Fall 2012

Fall 2012
[learning to live a perfectly imperfect life]

A Letter From Rylee (People-First Language)

I began writing "Letters from Rylee" last year when I realized that Rylee had a lot to teach the world. (Actually, I knew Rylee had a lot to teach the world the minute she was born, but "Begin Writing 'Letters from Rylee' So She Can Teach the World" didn't make it to the top of my to-do list until last year.)

I just finished writing my 3rd "Letter from Rylee," but before I share it, I want to jump back and share the 1st two letters for those of you who haven't read them.

Here's the first letter -- take it away, Rylee!


Happy World Down Syndrome Day!

March 21, 2008

Down Syndrome International has declared March 21 as

World Down Syndrome Day!

(Because people with Down syndrome have 3 – 21st chromosomes,

it was appropriate that the date “3-21” was chosen!)

I was excited to hear about this day, because it gives me a chance to tell you some important things about me.

My name is Rylee.

I am 4 years old. I go to pre-school to learn things like sharing, counting, ABCs, and writing my name.

I like eating spaghetti and cheese.

I do not like having my hair cut or brushing my teeth.

I am happy when I get to read books with mom, play ball with dad and dance with my older sister.

I am sad when I have to leave the toy store.

I get mad when my little brother gets into my things.

Do I sound like other kids you know?

And, there is something else that makes me, me

I have Down syndrome.

I don’t really know what Down syndrome is yet. What I do know is that I am more like other kids than I am different.

I am a person first.

When people talk about me, I want them to say my name first.

I am not a "Downs kid."

Because Down syndrome is only one little thing about me,

I don’t want it to be before my name.

It makes it sound too important.

I know that other people with disabilities want the same thing.

Mom says it’s called “People-First Language.”

I just think it’s nice manners.

If someone you know has autism,

they are a "person with autism"– not “an autistic person.”

If someone is disabled,

they are a "person with a disability"– not "a disabled person."

It may not seem like a big deal to you, but it is to us –

and to our families.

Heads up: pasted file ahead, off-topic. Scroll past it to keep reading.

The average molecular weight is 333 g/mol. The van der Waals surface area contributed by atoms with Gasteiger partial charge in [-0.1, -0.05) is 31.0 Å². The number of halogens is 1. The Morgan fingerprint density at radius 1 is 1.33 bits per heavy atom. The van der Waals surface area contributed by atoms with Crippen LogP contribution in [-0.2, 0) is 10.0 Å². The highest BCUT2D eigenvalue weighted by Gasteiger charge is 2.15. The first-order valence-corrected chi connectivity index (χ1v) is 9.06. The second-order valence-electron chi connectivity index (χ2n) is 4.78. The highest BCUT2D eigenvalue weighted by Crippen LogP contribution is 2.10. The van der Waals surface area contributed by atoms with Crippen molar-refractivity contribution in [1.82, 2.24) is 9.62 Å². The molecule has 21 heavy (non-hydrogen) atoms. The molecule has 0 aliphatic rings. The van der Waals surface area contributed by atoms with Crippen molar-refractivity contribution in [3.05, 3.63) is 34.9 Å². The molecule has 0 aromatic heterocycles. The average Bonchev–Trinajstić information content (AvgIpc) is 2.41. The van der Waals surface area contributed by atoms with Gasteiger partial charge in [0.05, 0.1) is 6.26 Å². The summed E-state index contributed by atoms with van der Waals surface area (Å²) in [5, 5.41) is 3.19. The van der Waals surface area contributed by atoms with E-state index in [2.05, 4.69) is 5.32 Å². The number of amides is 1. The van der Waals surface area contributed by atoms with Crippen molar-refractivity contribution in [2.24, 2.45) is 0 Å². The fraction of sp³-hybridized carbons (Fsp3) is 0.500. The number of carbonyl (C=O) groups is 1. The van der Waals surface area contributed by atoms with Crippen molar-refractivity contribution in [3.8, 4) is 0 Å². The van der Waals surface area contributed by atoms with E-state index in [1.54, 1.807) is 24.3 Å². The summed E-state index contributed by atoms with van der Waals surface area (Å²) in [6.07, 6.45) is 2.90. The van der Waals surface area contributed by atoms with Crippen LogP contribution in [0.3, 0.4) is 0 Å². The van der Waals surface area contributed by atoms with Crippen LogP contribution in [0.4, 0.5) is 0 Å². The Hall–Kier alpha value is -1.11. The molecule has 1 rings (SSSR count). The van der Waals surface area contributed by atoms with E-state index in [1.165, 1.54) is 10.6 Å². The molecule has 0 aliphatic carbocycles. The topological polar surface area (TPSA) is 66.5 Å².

Mom & dad say that our words are very powerful.

What and how we say things shows others what we believe.

I hope that you believe what I do… that I am Rylee.

I am a little girl.

I like going to school and playing with my brother and sister.

I just happen to have Down syndrome.

The next time you talk about someone with a disability,

please say their name first.

It will show that person that you believe just that –

that they are a person first!

Thank you, Rylee!


If you would like to pass Rylee's letter along, please email me

and I can email you her letter as a pdf document.

Thanks for helping to raise awareness!

© 2008 Carin Griffith • Disability Awareness Alliance™


Monica Crumley said...

Wow, Carin, this is beautiful. I'm going to add your blog to my blogroll. I think Rylee has a lot to teach all of us :-) BTW, there will be a moms and dads sharing sessions for slightly older kids like Rylee, too. I realized after I emailed you that she isn't under 2 :-)

Hector and Jennifer Varanini Sanchez said...

Can't wait to meet you Carin! And your beautiful family!!! Save travels to Sacto!!!!

Lisa said...

I would love to link to this/post this on Bridget's Light. Would that be okay?

Carin said...

Lisa, Thank you so much! I would love to have you include a link to Rylee's letter on your blog! Two more of her letters will be posted on here soon as well... please feel free to share! I can't wait to check out your blog and find out more about your family!!

Carin said...

Jennifer, It was great meeting you in California! I wish we'd had more time to visit! There are just so many people and so little time!! I look forward to getting to know your family through your blog! Take care!